“We want to use this to make the public more aware and alert during the holiday season when the stores are crowded,” says Johnson. “Keep your packages together, and keep your children with you.”
Posted: Monday, November 26, 2012 10:23 pm | Updated: 11:30 pm, Mon Nov 26, 2012. K. Burnell Evans
ATTEMPTED CHILD ABDUCTION
Albemarle County VA
Private security did its job over the weekend in escorting a man off Fashion Square mall property where he grabbed a 2-year-old girl before her father wrestled her away, legal experts and industry analysts said Monday. But that doesn’t explain why authorities weren’t notified until more than five hours later, when the girl’s parents called police. By then, the man was long gone.
Now, authorities are urging parents to be on heightened alert as investigators seek clues with little to go on but a vague description of a light-skinned black man standing 6 feet, 3 inches tall and weighing 220 to 235 pounds. He wore glasses and a gray hooded sweatshirt.
“We want everyone to be a little more aware and a little more cautious and vigilant over their children,” said Albemarle County police spokeswoman Carter Johnson.
Security officers responded to the parents’ cries between 2 and 2:30 p.m. Saturday near Kay Jewelers, where the man seized the child as she walked slightly behind her parents. The girl’s father pulled her from the stranger’s grasp. Security officers gained control of the man, then released him, police said.
Authorities learned of the incident when the parents called at 8 p.m., police said. Neither the private firm tasked with providing security at the mall nor the mall’s management company, Simon Property Group, notified police, Johnson said. “Obviously, we would have liked to be contacted immediately,” Johnson said.
Angry customers took to Fashion Square’s Facebook page to protest a two-line release issued Monday by Indiana-based Simon, which bills itself as the largest real estate company in the world. “This incident is now a police matter and, of course, we are fully cooperating with their investigation,” said Simon spokesman Les Morris. “Every piece of information that we have in our possession as well as witness reports have been turned over to the police for their follow-up.” The company did not elaborate.
Security guards observed Sunday at the mall wore uniforms bearing the logo of AlliedBarton Security Services, a Pittsburgh-area private security giant that employs more than 55,000 people nationwide, according to its website. “We are currently cooperating with the police during the investigation and have no further comment,” said AlliedBarton Vice President Alan Stein.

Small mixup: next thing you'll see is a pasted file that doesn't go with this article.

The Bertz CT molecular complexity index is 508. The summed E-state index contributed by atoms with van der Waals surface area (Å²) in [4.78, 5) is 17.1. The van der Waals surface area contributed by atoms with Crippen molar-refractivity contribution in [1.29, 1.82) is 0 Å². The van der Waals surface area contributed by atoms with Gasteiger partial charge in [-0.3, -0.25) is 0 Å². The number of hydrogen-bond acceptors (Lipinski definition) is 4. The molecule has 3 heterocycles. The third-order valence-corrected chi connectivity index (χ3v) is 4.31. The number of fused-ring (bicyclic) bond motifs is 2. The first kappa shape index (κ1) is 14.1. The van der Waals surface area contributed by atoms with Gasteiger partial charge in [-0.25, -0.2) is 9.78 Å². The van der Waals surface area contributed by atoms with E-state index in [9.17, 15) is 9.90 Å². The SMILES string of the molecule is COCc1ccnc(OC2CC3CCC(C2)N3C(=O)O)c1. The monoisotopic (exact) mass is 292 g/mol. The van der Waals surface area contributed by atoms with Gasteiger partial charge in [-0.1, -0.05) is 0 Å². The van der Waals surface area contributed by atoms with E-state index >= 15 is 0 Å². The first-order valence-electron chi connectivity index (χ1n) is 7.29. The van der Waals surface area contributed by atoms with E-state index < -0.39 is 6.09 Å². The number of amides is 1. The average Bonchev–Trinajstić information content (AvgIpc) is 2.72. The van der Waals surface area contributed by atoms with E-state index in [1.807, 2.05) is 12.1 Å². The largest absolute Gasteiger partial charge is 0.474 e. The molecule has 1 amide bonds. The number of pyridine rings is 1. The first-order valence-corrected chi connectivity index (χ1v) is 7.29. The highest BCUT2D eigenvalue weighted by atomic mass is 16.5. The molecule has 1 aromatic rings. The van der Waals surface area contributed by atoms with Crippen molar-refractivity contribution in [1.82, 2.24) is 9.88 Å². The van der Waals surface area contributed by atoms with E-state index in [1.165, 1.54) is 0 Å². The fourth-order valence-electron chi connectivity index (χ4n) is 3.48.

The primary duty of private security officers responding in an incident like Saturday’s is to safeguard the people involved, then to protect their clients’ interests, analysts and legal experts said. “We have to kind of break out the part we’re upset from, that they let the guy go, from the thing that would have actually caused harm to the child, the guy that they removed from the situation,” said Charlottesville-Albemarle Bar Association President J. Lloyd Snook III. “It’s a question of moral responsibility versus legal liability.”
As unarmed officers, the guards at Fashion Square lack the limited powers of arrest that armed security officers possess, said Neadie Moore, licensing manager at the Department of Criminal Justice Services, the state agency charged with regulating private sector security workers,
State code requires unarmed guards to complete 18 hours of training and undergo a criminal background check before they are certified.
Armed guards undergo 40 to 42 hours of training. Shoppers should have a reasonable expectation of safety while they are on mall property — that is why the guards are there, Snook said.
But conflict between company and client policies can be burdensome to contracted security officers facing snap decisions, said Rick McCann, a 38-year law enforcement veteran and founder of Private Officer International, an industry association. “The directions [officers] get can be conflicting, and that’s why it’s so important for the security company and the other company to be prudent in their requirements of the officer,” McCann said. An untrained or undertrained guard could be cowed by the very real danger and responsibilities they face, he said. Many guards also fear liability, he added. For instance, could they be sued if they acted to restrain someone without the powers and authority accorded to an armed guard? “As a guard, you hear a lot about these [lawsuits] and the word gets around,” McCann said. “Still, I am a little bit shocked to hear that [the security officers] let the person go.”
The characteristics of the incident — occurring in the middle of the day in a public place during one of the busiest shopping days of the year — suggest the man might have done something like this before and might try again, said Dr. Jeffrey Fracher, a forensic psychologist practicing in Albemarle. “The fact that they were thwarted means they are going to be unsatisfied,” Fracher said. “These are the situations that keep me up at night.”
No security cameras captured footage of the incident, Johnson said. Detectives are combing through in-store surveillance footage to see whether the man had been following the family. So far, Johnson said, police have no leads.